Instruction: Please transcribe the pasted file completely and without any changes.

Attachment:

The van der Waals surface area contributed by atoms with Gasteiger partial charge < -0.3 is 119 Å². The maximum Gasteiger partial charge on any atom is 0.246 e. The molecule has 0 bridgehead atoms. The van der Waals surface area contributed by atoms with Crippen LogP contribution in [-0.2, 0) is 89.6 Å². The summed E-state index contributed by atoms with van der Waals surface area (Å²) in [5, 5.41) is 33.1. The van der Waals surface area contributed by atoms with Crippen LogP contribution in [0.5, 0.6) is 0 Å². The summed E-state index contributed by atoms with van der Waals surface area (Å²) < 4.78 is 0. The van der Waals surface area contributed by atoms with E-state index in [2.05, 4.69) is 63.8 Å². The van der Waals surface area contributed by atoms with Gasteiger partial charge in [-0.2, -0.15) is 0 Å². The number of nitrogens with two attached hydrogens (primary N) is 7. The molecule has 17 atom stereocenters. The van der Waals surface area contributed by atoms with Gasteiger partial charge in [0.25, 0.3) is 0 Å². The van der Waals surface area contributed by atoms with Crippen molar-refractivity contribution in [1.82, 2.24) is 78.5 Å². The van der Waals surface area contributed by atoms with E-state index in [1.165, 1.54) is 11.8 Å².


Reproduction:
The van der Waals surface area contributed by atoms with Gasteiger partial charge < -0.3 is 119 Å². The maximum Gasteiger partial charge on any atom is 0.246 e. The molecule has 0 bridgehead atoms. The van der Waals surface area contributed by atoms with Crippen LogP contribution in [-0.2, 0) is 89.6 Å². The summed E-state index contributed by atoms with van der Waals surface area (Å²) in [5, 5.41) is 33.1. The van der Waals surface area contributed by atoms with Crippen LogP contribution in [0.5, 0.6) is 0 Å². The summed E-state index contributed by atoms with van der Waals surface area (Å²) < 4.78 is 0. The van der Waals surface area contributed by atoms with E-state index in [2.05, 4.69) is 63.8 Å². The van der Waals surface area contributed by atoms with Gasteiger partial charge in [-0.2, -0.15) is 0 Å². The number of nitrogens with two attached hydrogens (primary N) is 7. The molecule has 17 atom stereocenters. The van der Waals surface area contributed by atoms with Gasteiger partial charge in [0.25, 0.3) is 0 Å². The van der Waals surface area contributed by atoms with Crippen molar-refractivity contribution in [1.82, 2.24) is 78.5 Å². The van der Waals surface area contributed by atoms with E-state index in [1.165, 1.54) is 11.8 Å².